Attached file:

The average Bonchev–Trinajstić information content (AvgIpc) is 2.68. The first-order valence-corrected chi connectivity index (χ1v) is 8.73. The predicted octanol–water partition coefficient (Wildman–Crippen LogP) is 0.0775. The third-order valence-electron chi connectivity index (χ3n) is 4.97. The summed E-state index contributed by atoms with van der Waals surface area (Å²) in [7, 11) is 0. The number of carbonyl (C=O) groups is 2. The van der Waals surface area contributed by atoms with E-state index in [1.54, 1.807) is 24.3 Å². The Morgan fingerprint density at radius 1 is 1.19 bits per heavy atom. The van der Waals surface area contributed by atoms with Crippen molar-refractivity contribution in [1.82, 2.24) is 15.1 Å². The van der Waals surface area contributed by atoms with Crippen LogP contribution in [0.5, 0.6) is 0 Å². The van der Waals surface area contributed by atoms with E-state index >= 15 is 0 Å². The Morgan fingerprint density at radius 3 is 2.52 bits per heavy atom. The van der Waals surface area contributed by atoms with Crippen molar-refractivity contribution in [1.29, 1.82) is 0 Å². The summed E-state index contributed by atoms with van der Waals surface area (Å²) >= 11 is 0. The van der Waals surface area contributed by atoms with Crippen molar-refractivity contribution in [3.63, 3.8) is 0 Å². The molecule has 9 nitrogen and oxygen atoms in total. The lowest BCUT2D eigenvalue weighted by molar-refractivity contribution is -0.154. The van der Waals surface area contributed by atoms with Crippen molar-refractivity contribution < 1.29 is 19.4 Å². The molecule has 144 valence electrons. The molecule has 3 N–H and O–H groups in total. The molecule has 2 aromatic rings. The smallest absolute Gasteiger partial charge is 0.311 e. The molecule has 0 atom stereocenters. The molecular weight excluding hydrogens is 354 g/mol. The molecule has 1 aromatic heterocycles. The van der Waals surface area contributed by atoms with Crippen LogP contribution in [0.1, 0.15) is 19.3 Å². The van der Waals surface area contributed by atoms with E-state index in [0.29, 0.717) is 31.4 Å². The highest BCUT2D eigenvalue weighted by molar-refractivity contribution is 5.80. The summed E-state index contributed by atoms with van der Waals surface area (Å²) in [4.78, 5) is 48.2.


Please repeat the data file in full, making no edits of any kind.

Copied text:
The average Bonchev–Trinajstić information content (AvgIpc) is 2.68. The first-order valence-corrected chi connectivity index (χ1v) is 8.73. The predicted octanol–water partition coefficient (Wildman–Crippen LogP) is 0.0775. The third-order valence-electron chi connectivity index (χ3n) is 4.97. The summed E-state index contributed by atoms with van der Waals surface area (Å²) in [7, 11) is 0. The number of carbonyl (C=O) groups is 2. The van der Waals surface area contributed by atoms with E-state index in [1.54, 1.807) is 24.3 Å². The Morgan fingerprint density at radius 1 is 1.19 bits per heavy atom. The van der Waals surface area contributed by atoms with Crippen molar-refractivity contribution in [1.82, 2.24) is 15.1 Å². The van der Waals surface area contributed by atoms with Crippen LogP contribution in [0.5, 0.6) is 0 Å². The van der Waals surface area contributed by atoms with E-state index >= 15 is 0 Å². The Morgan fingerprint density at radius 3 is 2.52 bits per heavy atom. The van der Waals surface area contributed by atoms with Crippen molar-refractivity contribution in [1.29, 1.82) is 0 Å². The summed E-state index contributed by atoms with van der Waals surface area (Å²) >= 11 is 0. The van der Waals surface area contributed by atoms with Crippen molar-refractivity contribution in [3.63, 3.8) is 0 Å². The molecule has 9 nitrogen and oxygen atoms in total. The lowest BCUT2D eigenvalue weighted by molar-refractivity contribution is -0.154. The van der Waals surface area contributed by atoms with Crippen molar-refractivity contribution < 1.29 is 19.4 Å². The molecule has 144 valence electrons. The molecule has 3 N–H and O–H groups in total. The molecule has 2 aromatic rings. The smallest absolute Gasteiger partial charge is 0.311 e. The molecule has 0 atom stereocenters. The molecular weight excluding hydrogens is 354 g/mol. The molecule has 1 aromatic heterocycles. The van der Waals surface area contributed by atoms with Crippen LogP contribution in [0.1, 0.15) is 19.3 Å². The van der Waals surface area contributed by atoms with E-state index in [0.29, 0.717) is 31.4 Å². The highest BCUT2D eigenvalue weighted by molar-refractivity contribution is 5.80. The summed E-state index contributed by atoms with van der Waals surface area (Å²) in [4.78, 5) is 48.2.